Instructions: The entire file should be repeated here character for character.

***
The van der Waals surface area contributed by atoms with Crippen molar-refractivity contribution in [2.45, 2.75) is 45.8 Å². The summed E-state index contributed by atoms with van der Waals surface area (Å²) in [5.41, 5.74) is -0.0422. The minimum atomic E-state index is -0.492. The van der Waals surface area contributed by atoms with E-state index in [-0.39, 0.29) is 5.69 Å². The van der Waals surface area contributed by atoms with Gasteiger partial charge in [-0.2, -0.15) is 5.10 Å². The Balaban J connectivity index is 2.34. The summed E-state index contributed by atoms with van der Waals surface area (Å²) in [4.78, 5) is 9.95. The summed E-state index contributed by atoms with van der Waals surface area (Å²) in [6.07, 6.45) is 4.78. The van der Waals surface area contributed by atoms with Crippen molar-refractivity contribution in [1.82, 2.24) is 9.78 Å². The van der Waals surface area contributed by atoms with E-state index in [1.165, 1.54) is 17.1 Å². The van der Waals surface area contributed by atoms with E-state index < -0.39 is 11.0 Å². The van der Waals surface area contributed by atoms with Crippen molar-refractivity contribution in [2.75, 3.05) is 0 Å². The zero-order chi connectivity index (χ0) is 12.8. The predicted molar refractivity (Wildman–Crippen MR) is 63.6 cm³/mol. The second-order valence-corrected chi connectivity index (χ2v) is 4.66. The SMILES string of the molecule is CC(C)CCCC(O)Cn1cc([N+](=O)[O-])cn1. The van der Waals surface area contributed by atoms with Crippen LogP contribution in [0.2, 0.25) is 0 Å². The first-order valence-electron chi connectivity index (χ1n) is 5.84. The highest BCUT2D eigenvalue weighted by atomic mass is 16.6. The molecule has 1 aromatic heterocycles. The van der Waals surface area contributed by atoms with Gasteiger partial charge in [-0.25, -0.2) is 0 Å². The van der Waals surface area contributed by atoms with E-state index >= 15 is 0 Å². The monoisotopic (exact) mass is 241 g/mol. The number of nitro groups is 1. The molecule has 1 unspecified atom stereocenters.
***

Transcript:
The van der Waals surface area contributed by atoms with Crippen molar-refractivity contribution in [2.45, 2.75) is 45.8 Å². The summed E-state index contributed by atoms with van der Waals surface area (Å²) in [5.41, 5.74) is -0.0422. The minimum atomic E-state index is -0.492. The van der Waals surface area contributed by atoms with E-state index in [-0.39, 0.29) is 5.69 Å². The van der Waals surface area contributed by atoms with Gasteiger partial charge in [-0.2, -0.15) is 5.10 Å². The Balaban J connectivity index is 2.34. The summed E-state index contributed by atoms with van der Waals surface area (Å²) in [4.78, 5) is 9.95. The summed E-state index contributed by atoms with van der Waals surface area (Å²) in [6.07, 6.45) is 4.78. The van der Waals surface area contributed by atoms with Crippen molar-refractivity contribution in [1.82, 2.24) is 9.78 Å². The van der Waals surface area contributed by atoms with E-state index in [1.165, 1.54) is 17.1 Å². The van der Waals surface area contributed by atoms with E-state index < -0.39 is 11.0 Å². The van der Waals surface area contributed by atoms with Crippen molar-refractivity contribution in [2.75, 3.05) is 0 Å². The zero-order chi connectivity index (χ0) is 12.8. The predicted molar refractivity (Wildman–Crippen MR) is 63.6 cm³/mol. The second-order valence-corrected chi connectivity index (χ2v) is 4.66. The SMILES string of the molecule is CC(C)CCCC(O)Cn1cc([N+](=O)[O-])cn1. The van der Waals surface area contributed by atoms with Crippen LogP contribution in [0.2, 0.25) is 0 Å². The first-order valence-electron chi connectivity index (χ1n) is 5.84. The highest BCUT2D eigenvalue weighted by atomic mass is 16.6. The molecule has 1 aromatic heterocycles. The van der Waals surface area contributed by atoms with Gasteiger partial charge in [-0.25, -0.2) is 0 Å². The van der Waals surface area contributed by atoms with E-state index >= 15 is 0 Å². The monoisotopic (exact) mass is 241 g/mol. The number of nitro groups is 1. The molecule has 1 unspecified atom stereocenters.